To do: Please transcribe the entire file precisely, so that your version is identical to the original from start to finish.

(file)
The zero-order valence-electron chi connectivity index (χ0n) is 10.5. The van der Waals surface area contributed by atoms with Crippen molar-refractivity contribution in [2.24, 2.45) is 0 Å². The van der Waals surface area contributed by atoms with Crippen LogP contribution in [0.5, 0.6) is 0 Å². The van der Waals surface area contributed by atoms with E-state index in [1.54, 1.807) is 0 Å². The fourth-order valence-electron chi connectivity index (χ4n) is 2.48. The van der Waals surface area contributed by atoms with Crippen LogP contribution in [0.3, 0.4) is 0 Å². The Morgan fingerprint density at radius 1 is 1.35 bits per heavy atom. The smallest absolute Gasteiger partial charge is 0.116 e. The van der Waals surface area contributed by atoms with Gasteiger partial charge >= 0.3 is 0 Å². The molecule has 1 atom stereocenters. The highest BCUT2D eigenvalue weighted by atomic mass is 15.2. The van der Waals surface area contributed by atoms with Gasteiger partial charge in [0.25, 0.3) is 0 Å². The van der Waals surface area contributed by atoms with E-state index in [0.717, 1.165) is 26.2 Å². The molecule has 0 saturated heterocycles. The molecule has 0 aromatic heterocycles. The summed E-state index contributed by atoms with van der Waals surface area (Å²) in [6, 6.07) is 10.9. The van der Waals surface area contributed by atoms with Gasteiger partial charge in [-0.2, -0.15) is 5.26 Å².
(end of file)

The zero-order valence-electron chi connectivity index (χ0n) is 10.5. The van der Waals surface area contributed by atoms with Crippen molar-refractivity contribution in [2.24, 2.45) is 0 Å². The van der Waals surface area contributed by atoms with Crippen LogP contribution in [0.5, 0.6) is 0 Å². The van der Waals surface area contributed by atoms with E-state index in [1.54, 1.807) is 0 Å². The fourth-order valence-electron chi connectivity index (χ4n) is 2.48. The van der Waals surface area contributed by atoms with Crippen LogP contribution in [0.3, 0.4) is 0 Å². The Morgan fingerprint density at radius 1 is 1.35 bits per heavy atom. The smallest absolute Gasteiger partial charge is 0.116 e. The van der Waals surface area contributed by atoms with Gasteiger partial charge >= 0.3 is 0 Å². The molecule has 1 atom stereocenters. The highest BCUT2D eigenvalue weighted by atomic mass is 15.2. The van der Waals surface area contributed by atoms with Gasteiger partial charge in [0.25, 0.3) is 0 Å². The van der Waals surface area contributed by atoms with E-state index in [0.717, 1.165) is 26.2 Å². The molecule has 0 saturated heterocycles. The molecule has 0 aromatic heterocycles. The summed E-state index contributed by atoms with van der Waals surface area (Å²) in [6, 6.07) is 10.9. The van der Waals surface area contributed by atoms with Gasteiger partial charge in [-0.2, -0.15) is 5.26 Å².